Sharks Clinch Japan Cup Final Spot

Sharks Clinch Japan Cup Final Spot

By Neel Date

Dr. Wheatgrass ‘Play of the Day’: Muneeb takes 18 off the 16th over of the chase (including two big sixes) to effectively seal the deal for the Sharks!

After a bright resurgence in the Japan Cup on the back of two victories on the trot, including a last-ball thriller against the Falcons, we now found ourselves in the semifinals with high expectations. A win here would mean an automatic spot in the National Finals. The only problem? We were up against the team who had last beaten us in the competition, Nippon Tigers. Oh, and we were 10 men playing in brutal 39 Celsius heat. Not to mention that as many as six of us had been in Sano for cricket on the previous day too. And so, with the odds stacked against us, compounded by the fact that we would be fielding first, we embarked on our quest to go back to the National Finals for the first time in three years.

Team for the day: Marcus, Atharva, Sankar, Neel, Muneeb, CT, Mairaj, Mahesh, Awal, Krishna


Due to Sano 4’s infamous trait of having too many balls lost at the straight boundary from one end, it was decided to play from only one end. While this resulted in less walking around in the stinking heat and humidity, it also meant that the bowlers would have very short boundaries on all sides except behind the wicket, and hence, very little margin of error.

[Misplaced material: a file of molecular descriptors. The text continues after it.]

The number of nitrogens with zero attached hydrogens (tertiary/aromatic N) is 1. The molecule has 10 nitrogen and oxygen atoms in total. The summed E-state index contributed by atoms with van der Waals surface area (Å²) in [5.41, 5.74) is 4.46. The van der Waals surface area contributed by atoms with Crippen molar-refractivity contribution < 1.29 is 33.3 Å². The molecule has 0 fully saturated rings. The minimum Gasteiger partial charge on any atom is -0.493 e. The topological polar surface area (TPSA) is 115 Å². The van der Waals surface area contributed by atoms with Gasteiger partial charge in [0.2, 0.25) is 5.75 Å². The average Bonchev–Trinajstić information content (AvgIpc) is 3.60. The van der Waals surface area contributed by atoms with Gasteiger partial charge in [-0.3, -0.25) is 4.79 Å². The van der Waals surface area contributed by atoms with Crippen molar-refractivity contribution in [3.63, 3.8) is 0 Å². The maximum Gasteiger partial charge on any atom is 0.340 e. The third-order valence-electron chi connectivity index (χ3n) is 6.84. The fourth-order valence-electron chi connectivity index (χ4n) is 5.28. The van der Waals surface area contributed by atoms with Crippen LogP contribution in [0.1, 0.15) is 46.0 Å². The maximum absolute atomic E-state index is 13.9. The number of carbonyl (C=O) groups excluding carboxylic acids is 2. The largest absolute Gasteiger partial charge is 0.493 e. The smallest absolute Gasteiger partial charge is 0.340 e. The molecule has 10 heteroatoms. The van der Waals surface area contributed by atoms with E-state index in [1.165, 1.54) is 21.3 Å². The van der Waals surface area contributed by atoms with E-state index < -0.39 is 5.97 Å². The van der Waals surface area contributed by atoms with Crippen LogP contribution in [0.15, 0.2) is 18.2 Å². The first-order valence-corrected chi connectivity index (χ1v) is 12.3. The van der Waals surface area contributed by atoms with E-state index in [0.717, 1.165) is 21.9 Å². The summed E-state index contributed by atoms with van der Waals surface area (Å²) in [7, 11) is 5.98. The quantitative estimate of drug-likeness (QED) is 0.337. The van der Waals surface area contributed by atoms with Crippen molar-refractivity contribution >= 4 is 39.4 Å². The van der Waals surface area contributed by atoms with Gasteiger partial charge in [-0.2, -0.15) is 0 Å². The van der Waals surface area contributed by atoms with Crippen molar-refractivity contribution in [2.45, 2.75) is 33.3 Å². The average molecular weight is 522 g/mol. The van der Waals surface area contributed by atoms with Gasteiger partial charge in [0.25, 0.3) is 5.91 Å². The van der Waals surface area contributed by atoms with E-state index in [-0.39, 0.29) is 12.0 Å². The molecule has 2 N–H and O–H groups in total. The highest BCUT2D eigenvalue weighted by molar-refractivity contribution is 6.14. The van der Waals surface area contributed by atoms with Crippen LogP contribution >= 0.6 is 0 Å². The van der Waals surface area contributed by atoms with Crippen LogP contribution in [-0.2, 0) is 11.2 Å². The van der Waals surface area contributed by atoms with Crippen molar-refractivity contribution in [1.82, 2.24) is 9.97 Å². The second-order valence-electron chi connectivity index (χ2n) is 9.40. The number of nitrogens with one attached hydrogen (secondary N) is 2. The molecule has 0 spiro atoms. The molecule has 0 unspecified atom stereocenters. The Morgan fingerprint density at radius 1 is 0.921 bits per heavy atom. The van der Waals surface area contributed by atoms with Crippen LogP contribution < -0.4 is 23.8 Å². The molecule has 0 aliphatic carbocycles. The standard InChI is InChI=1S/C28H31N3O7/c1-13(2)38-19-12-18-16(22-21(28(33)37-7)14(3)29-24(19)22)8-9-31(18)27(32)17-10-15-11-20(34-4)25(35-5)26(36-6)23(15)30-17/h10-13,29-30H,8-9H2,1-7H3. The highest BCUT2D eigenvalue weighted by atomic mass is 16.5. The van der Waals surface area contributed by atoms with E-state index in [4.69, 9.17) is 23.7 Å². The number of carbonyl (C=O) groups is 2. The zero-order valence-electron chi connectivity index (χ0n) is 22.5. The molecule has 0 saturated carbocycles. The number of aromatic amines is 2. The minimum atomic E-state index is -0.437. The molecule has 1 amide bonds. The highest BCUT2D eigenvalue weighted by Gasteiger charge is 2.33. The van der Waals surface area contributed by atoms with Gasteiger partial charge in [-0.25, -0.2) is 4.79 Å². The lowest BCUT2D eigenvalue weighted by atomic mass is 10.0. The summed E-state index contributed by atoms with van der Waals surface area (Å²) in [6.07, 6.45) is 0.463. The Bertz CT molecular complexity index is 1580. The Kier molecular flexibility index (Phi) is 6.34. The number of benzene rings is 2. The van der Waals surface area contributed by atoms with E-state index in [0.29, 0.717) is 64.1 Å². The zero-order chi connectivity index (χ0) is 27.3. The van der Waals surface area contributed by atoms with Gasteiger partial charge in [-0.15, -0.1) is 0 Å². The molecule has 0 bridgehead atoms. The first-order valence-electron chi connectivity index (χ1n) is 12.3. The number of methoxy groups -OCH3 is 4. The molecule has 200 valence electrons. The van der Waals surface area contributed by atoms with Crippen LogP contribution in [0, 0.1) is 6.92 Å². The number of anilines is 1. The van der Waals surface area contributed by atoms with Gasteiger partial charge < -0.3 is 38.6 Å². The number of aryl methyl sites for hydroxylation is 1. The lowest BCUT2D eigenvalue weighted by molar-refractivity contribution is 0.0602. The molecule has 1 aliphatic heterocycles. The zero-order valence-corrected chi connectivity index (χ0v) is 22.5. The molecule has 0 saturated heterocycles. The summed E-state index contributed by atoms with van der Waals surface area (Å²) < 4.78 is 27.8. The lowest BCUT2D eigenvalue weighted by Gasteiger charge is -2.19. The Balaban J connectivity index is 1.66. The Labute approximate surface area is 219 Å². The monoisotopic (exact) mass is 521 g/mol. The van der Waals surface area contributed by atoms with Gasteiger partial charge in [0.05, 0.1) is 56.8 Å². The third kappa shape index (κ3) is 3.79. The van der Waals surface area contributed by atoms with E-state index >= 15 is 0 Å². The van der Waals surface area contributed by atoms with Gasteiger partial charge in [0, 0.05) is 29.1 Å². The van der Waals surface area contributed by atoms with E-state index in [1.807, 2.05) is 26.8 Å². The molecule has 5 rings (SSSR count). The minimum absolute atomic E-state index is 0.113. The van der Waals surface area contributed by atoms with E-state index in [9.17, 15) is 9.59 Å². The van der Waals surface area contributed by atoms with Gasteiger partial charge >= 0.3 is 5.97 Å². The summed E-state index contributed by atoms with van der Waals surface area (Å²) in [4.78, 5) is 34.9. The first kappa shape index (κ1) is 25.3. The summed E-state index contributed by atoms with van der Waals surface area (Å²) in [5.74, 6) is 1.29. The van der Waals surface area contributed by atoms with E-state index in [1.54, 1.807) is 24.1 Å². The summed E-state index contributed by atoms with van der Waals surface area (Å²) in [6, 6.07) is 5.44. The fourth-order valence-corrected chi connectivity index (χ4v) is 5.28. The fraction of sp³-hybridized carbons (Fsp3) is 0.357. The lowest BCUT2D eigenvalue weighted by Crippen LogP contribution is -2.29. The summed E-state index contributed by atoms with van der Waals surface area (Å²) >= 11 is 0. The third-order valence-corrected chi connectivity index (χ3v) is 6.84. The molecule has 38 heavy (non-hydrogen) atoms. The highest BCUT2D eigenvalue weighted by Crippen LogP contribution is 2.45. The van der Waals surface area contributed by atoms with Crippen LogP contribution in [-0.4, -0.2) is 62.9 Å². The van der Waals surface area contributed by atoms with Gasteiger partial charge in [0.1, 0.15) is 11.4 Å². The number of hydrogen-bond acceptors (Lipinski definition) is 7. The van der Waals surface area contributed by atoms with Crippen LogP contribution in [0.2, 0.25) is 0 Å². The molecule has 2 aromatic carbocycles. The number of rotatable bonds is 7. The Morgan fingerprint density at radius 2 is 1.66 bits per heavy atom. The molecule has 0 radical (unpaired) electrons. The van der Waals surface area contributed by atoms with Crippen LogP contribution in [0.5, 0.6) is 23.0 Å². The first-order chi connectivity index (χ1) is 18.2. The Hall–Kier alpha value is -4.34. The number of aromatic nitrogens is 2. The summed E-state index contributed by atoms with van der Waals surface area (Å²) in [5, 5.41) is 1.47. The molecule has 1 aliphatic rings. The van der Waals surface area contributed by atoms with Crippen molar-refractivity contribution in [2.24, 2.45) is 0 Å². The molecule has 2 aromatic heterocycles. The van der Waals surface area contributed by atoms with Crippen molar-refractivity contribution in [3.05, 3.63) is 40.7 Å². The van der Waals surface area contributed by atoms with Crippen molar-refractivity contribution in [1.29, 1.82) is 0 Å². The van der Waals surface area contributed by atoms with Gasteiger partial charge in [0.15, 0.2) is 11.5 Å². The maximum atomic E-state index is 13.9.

Captain CT started things off with Muneeb, who started off very tight but strayed his line on the last ball, which the opener Saki duly put away to the boundary. Sharing the new ball was Neel. The other opener, our very own Rakib, looked to hit every ball to the leg side, and succeeded in sweeping one ball for four, but then fell caught behind immediately as Neel finally managed to get one to stay on the off side on the last ball of his over. Muneeb followed that up with a maiden. Quiet start, Nippon Tigers 9-1 after three.

However, the new batsman, Habib, came in with intent to find the boundary, and took Neel for 17 off the next over, inserting impetus into the Tigers innings. The change bowlers, Awal and Marcus — who has quickly gained the reputation of taking big wickets when his team needs them — were generally accurate, but offered one boundary ball an over which the batsmen duly put away. After 8 overs, the score stood at 58-1 and we sensed that we needed an opening. The fast bowlers, however, were tiring in the sapping heat.